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June 15th is Magna Carta Day. While this doesn’t have the same cachet as Memorial Day or the Fourth of July, the history of the Magna Carta is arguably far more important. A number of the rights codified in the Constitution’s Bill of Rights find their origins in the Magna Carta. The charter was drafted by the Archbishop of Canterbury as a way to settle tensions between the King of England and some of his barons.
The Magna Carta is the foundation of the Western conception of individual liberties, particularly in the Anglosphere. It is also one of the most mythologized documents in history. Still, many today are unaware of its actual content and the historical context in which it was drafted.
The Origins of the Magna Carta
While much of the historical context is complex, the main point is this: Under the rule of King John in the 13th century, several barons were unhappy with the nebulous nature of rule and administration. The Magna Carta was an attempt to codify the procedures by which the King ruled over his subjects, in particular the barons. The “Great Charter” was renewed by subsequent kings, though under parliamentary rule, much of its main provisions were slowly stripped away.
The dispute that led to the drafting of the Magna Carta revolved around how a king was supposed to rule. It was believed at the time that, while the king had unlimited powers, he should govern with the counsel of his barons using custom as his guide. The Magna Carta is an attempt to address what the rules are for when the king is not ruling in this fashion.
The Magna Carta’s origins are as a failed peace treaty between the king and some of his rebellious barons. King John had been steadily losing his ancestral lands on the continent to King Phillip II of France. To help wage war to maintain these lands, he levied high taxes on his barons. His barons, needless to say, did not care for this. This led to the First Barons’ War, one of the earliest civil wars in England between the king and his nobles.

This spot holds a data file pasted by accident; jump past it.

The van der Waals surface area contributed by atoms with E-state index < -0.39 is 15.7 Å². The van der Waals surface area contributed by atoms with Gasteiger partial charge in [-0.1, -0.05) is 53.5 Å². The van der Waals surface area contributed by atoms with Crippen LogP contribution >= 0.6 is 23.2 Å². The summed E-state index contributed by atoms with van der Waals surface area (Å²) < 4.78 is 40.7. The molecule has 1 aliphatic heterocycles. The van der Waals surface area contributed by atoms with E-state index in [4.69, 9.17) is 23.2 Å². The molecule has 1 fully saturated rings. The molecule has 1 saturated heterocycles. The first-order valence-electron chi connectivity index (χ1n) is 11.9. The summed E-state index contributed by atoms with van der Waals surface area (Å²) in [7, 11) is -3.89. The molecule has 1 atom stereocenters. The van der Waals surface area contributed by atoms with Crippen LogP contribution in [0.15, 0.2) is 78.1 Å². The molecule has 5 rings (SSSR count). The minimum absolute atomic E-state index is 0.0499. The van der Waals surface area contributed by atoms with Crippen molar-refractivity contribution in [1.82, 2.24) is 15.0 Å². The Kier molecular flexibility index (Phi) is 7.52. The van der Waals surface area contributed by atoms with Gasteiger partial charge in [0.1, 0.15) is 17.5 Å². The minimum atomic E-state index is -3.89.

The main rights established by the Magna Carta are due process of law and its corollary, the right to a fair trial by a jury of one’s peers, the latter of which is spelled out in the Magna Carta. The interpretation of what these rights mean and how they are applied has changed significantly in the nearly 1,000 years since the document was first drafted. What’s more, whenever kings would readopt the charter, they would often amend it to address the issues of the day.
For the most part, these changes are very obscure and very much a product of their times. However, there are some significant trends that are worth discussing in any history of the Magna Carta. For example, in the 16th century, under the rule of Henry VIII, the Magna Carta fell out of favor. Henry VIII mounted a massive propaganda campaign denying any right of the nobles to rebel, while also demanding full support for the Crown in all of its struggles against the papacy. On the other side of things, Catholic rebels frequently cited the Magna Carta when fighting the Crown.
By the end of the 16th century, the view had flipped almost completely. The Magna Carta was seen as the embodiment of ancient, traditional English values that had been overthrown in the Norman Conquest of 1066. The Magna Carta was seen not as a revolution in rights, but a restoration of rights that had existed since time immemorial. This is now regarded as, at best, inaccurate and, at worst, as a complete fabrication and total myth.
By the 17th century, the document became a central part of British political culture. There was increasing tension between the Parliament and the Crown with regard to the proper duties of the latter. The Magna Carta was usually cited in arguments for those who emphasized the power of Parliament when arguing against the Divine Right of Kings. The Parliament was framed as one of the ancient English institutions protected by the charter. After the 1640 revolution and the ensuing Commonwealth, many rejected the idea that the new republic was bound by an agreement made between the Crown and a nobility that no longer existed.